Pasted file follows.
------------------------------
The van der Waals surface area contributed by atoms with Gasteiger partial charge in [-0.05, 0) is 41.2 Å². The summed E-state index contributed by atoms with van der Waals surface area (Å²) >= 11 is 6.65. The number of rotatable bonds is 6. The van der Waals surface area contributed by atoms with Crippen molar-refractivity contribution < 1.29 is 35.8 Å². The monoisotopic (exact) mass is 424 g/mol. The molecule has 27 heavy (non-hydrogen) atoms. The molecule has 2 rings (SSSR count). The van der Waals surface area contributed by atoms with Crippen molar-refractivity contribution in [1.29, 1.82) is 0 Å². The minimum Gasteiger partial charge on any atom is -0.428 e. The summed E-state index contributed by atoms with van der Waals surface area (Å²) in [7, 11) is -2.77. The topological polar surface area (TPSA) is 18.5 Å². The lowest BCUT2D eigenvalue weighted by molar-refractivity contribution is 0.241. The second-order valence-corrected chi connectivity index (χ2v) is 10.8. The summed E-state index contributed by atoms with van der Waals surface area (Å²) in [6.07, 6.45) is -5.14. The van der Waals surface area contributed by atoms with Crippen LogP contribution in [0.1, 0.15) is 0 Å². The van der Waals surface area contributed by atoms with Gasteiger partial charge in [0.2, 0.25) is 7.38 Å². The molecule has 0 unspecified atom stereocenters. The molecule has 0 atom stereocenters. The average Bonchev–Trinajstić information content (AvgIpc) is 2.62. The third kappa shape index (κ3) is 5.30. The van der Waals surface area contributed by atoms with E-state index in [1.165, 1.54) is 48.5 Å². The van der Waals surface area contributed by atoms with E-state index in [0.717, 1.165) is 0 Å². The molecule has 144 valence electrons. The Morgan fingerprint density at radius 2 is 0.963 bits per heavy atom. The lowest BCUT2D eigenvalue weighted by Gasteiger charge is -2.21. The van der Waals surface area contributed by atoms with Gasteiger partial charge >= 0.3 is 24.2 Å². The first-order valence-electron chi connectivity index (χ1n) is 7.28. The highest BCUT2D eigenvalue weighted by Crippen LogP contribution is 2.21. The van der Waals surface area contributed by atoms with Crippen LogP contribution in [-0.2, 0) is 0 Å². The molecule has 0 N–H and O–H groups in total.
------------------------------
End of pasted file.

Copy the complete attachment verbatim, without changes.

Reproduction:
The van der Waals surface area contributed by atoms with Gasteiger partial charge in [-0.05, 0) is 41.2 Å². The summed E-state index contributed by atoms with van der Waals surface area (Å²) >= 11 is 6.65. The number of rotatable bonds is 6. The van der Waals surface area contributed by atoms with Crippen molar-refractivity contribution < 1.29 is 35.8 Å². The monoisotopic (exact) mass is 424 g/mol. The molecule has 27 heavy (non-hydrogen) atoms. The molecule has 2 rings (SSSR count). The van der Waals surface area contributed by atoms with Crippen molar-refractivity contribution in [1.29, 1.82) is 0 Å². The minimum Gasteiger partial charge on any atom is -0.428 e. The summed E-state index contributed by atoms with van der Waals surface area (Å²) in [7, 11) is -2.77. The topological polar surface area (TPSA) is 18.5 Å². The lowest BCUT2D eigenvalue weighted by molar-refractivity contribution is 0.241. The second-order valence-corrected chi connectivity index (χ2v) is 10.8. The summed E-state index contributed by atoms with van der Waals surface area (Å²) in [6.07, 6.45) is -5.14. The van der Waals surface area contributed by atoms with Crippen LogP contribution in [0.1, 0.15) is 0 Å². The van der Waals surface area contributed by atoms with Gasteiger partial charge in [0.2, 0.25) is 7.38 Å². The molecule has 0 unspecified atom stereocenters. The molecule has 0 atom stereocenters. The average Bonchev–Trinajstić information content (AvgIpc) is 2.62. The third kappa shape index (κ3) is 5.30. The van der Waals surface area contributed by atoms with E-state index in [1.165, 1.54) is 48.5 Å². The van der Waals surface area contributed by atoms with E-state index in [0.717, 1.165) is 0 Å². The molecule has 144 valence electrons. The Morgan fingerprint density at radius 2 is 0.963 bits per heavy atom. The lowest BCUT2D eigenvalue weighted by Gasteiger charge is -2.21. The van der Waals surface area contributed by atoms with Gasteiger partial charge >= 0.3 is 24.2 Å². The first-order valence-electron chi connectivity index (χ1n) is 7.28. The highest BCUT2D eigenvalue weighted by Crippen LogP contribution is 2.21. The van der Waals surface area contributed by atoms with Crippen LogP contribution in [-0.2, 0) is 0 Å². The molecule has 0 N–H and O–H groups in total.